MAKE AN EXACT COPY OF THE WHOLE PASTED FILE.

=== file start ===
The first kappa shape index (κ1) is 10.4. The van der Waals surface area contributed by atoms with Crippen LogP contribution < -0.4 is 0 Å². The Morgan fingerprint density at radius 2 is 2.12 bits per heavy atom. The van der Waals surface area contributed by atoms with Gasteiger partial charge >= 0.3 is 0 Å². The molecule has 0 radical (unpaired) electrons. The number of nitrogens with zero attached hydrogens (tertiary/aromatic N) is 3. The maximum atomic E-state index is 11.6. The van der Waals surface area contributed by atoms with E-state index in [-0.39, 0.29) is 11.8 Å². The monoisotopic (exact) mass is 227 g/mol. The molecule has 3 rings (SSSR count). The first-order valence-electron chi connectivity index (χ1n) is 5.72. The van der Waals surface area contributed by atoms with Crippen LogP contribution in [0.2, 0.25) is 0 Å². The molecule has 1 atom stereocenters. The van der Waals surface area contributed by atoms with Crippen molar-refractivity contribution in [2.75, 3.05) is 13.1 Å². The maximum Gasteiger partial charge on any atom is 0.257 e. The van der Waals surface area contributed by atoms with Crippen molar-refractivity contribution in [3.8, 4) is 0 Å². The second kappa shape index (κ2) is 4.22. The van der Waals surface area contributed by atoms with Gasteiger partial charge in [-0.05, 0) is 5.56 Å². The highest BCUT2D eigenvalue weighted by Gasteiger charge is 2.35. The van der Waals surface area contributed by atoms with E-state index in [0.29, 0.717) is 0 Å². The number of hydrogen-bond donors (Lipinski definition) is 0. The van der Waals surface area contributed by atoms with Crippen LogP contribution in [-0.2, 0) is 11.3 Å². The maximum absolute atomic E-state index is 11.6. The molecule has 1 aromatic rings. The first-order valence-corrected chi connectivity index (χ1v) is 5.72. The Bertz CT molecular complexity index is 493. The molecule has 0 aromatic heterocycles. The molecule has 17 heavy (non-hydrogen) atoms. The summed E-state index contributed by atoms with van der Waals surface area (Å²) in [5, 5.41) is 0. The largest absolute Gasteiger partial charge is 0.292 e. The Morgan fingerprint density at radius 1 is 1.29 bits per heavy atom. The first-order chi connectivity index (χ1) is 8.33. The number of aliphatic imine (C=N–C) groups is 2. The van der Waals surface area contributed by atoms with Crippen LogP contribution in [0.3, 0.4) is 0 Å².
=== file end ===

The first kappa shape index (κ1) is 10.4. The van der Waals surface area contributed by atoms with Crippen LogP contribution < -0.4 is 0 Å². The Morgan fingerprint density at radius 2 is 2.12 bits per heavy atom. The van der Waals surface area contributed by atoms with Gasteiger partial charge >= 0.3 is 0 Å². The molecule has 0 radical (unpaired) electrons. The number of nitrogens with zero attached hydrogens (tertiary/aromatic N) is 3. The maximum atomic E-state index is 11.6. The van der Waals surface area contributed by atoms with E-state index in [-0.39, 0.29) is 11.8 Å². The monoisotopic (exact) mass is 227 g/mol. The molecule has 3 rings (SSSR count). The first-order valence-electron chi connectivity index (χ1n) is 5.72. The van der Waals surface area contributed by atoms with Crippen LogP contribution in [0.2, 0.25) is 0 Å². The molecule has 1 atom stereocenters. The van der Waals surface area contributed by atoms with Crippen molar-refractivity contribution in [2.75, 3.05) is 13.1 Å². The maximum Gasteiger partial charge on any atom is 0.257 e. The van der Waals surface area contributed by atoms with Crippen molar-refractivity contribution in [3.8, 4) is 0 Å². The second kappa shape index (κ2) is 4.22. The van der Waals surface area contributed by atoms with Gasteiger partial charge in [-0.05, 0) is 5.56 Å². The highest BCUT2D eigenvalue weighted by Gasteiger charge is 2.35. The van der Waals surface area contributed by atoms with E-state index in [0.29, 0.717) is 0 Å². The number of hydrogen-bond donors (Lipinski definition) is 0. The van der Waals surface area contributed by atoms with Crippen LogP contribution in [-0.2, 0) is 11.3 Å². The maximum absolute atomic E-state index is 11.6. The molecule has 1 aromatic rings. The first-order valence-corrected chi connectivity index (χ1v) is 5.72. The Bertz CT molecular complexity index is 493. The molecule has 0 aromatic heterocycles. The molecule has 17 heavy (non-hydrogen) atoms. The summed E-state index contributed by atoms with van der Waals surface area (Å²) in [5, 5.41) is 0. The largest absolute Gasteiger partial charge is 0.292 e. The Morgan fingerprint density at radius 1 is 1.29 bits per heavy atom. The first-order chi connectivity index (χ1) is 8.33. The number of aliphatic imine (C=N–C) groups is 2. The van der Waals surface area contributed by atoms with Crippen LogP contribution in [0.3, 0.4) is 0 Å².